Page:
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News Bulletin : ADA News Bulletin November 2011
37 NOVEMBER 2011 STARTing UP A PRACTiCE Choosing practice structures and business plans practice management Compiled by Andrew Chen One of the most important steps when starting a dental practice is the preparation of a business plan. A business plan focuses your mind on what matters to the success of your practice. It’s very much like a road map in that it shows you where your practice is at, the destination you want your practice to reach and the strategic route to get you there. The benefits a business plan will give include a greater understanding of your dental practice ‘business’, stronger basis for day-to-day control and operations, and the provision of a picture for the future direction of your practice. Where are you now? Destination: where do we want to go? Planned strategic route: how will we get there? THE 10-STEP PROCESS The best business plans follow this 10-step process: 1. Know the type of dental practice you want to run; 2. Determine the target market for your dental services, e.g., by geography, specialist services, patient types; 3. Establish what services your practice will provide; 4. Prepare a SWOT analysis to assess your strengths, weaknesses, opportunities and threats; 5. Decide where you want your practice to be in three years – this is typically referred to as your ‘vision’. 6. Examine the key issues facing your new practice; 7. Identify key strategies to get your practice where you want it to be; 8. Develop action plans comprising tactics to achieve your strategies; 9. Assess likely outcomes and set achievable targets; and 10. Prepare financial budgets and cashflow of funding requirements. WHAT ARE STRATEGIES? Strategies are broad statements about how you are going to achieve a given objective. They need to focus on: • Quality of patient care; • New or repeat patients; • Staff resources and support; • Operations – technology, equipment, communications, premises, insurance, banking, accounting and practice management; and • Financial – funding and practice business structure. YOUR PRACTICE STRUCTURE Choosing an appropriate business structure is a fundamental decision when you start your practice. Getting it right is essential. All sorts of financial and tax consequences can arise if you choose the wrong structure and decide to change it later. TYPES Of STRUCTURES An effective practice structure is one that is flexible, adaptable and scalable. The legal entity chosen must be appropriate for the business model of your practice. The most common entity structures are: • Sole proprietor practices; • Partnerships; • Companies; • Trusts. There are a number of factors that will influence your choice of practice structure: • Protection of assets and income; • Ease of entry and exit; • Funding requirements; • Flexibility to allocate income; • Wealth creation; • Setup and maintenance costs; • Access to cash; • Tax effectiveness; • Personal tax preferences of practice owners and their families. For your practice to grow, and for you to effectively manage your practice both operationally and financially, it is important to invest time in developing your business plan and strategic initiatives, and to have an appropriate structure in place. Andrew Chen is a Principal at Crowe Horwath. He specialises in improving financial and taxation outcomes for dental professionals and professional practices. Phone: 02 9619 1626; or email: firstname.lastname@example.org Readers should not act only on the basis of material obtained in this newsletter because the contents are of a general nature and therefore do not take into account each person’s individual circumstances and may be liable to misinterpretation. Do not act upon any of the information contained within this article without first obtaining specific advice from a tax advisor. Crowe Horwath assumes no obligation to update this publication after it has been issued. Whilst every effort has been made to ensure accuracy, information contained may not be complete, may have changed or may not be relevant to, or appropriate for your circumstances.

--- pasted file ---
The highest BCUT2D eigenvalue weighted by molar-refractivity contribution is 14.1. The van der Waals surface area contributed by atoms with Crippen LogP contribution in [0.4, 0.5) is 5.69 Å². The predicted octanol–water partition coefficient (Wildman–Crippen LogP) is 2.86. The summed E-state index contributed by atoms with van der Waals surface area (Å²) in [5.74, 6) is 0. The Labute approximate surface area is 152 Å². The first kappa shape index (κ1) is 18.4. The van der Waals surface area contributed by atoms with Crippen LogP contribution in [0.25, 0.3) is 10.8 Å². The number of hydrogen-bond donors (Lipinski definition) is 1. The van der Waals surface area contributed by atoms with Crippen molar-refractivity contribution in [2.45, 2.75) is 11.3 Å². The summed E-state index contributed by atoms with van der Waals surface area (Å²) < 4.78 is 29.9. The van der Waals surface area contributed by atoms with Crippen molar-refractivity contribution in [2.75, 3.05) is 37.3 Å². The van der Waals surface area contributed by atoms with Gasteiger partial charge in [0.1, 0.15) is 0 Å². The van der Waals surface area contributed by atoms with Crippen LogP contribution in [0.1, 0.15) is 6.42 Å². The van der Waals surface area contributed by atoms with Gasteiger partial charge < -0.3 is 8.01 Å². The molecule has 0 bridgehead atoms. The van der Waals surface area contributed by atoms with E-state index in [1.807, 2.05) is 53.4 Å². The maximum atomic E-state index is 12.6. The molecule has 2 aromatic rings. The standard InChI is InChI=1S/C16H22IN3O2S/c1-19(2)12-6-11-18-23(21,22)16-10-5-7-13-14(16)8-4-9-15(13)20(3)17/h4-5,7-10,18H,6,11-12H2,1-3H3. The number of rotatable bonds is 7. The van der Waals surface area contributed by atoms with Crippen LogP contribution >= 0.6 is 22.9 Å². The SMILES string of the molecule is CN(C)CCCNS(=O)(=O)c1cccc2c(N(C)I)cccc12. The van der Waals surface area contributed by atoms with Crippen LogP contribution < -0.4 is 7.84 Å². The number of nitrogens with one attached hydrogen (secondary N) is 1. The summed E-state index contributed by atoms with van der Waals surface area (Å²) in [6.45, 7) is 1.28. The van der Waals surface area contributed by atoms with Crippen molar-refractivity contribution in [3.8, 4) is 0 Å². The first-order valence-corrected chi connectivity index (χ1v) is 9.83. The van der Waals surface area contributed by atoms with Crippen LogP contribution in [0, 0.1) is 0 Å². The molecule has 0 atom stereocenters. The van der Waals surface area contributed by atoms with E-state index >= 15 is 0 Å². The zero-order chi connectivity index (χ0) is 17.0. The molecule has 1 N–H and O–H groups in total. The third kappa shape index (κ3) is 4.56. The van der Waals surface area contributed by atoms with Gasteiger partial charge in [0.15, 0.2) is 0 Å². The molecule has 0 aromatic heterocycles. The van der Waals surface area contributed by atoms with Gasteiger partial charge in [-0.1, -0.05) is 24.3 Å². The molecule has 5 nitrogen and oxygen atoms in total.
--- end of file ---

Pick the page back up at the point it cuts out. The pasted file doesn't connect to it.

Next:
ADA News Bulletin October 2011
ADA News Bulletin December 2011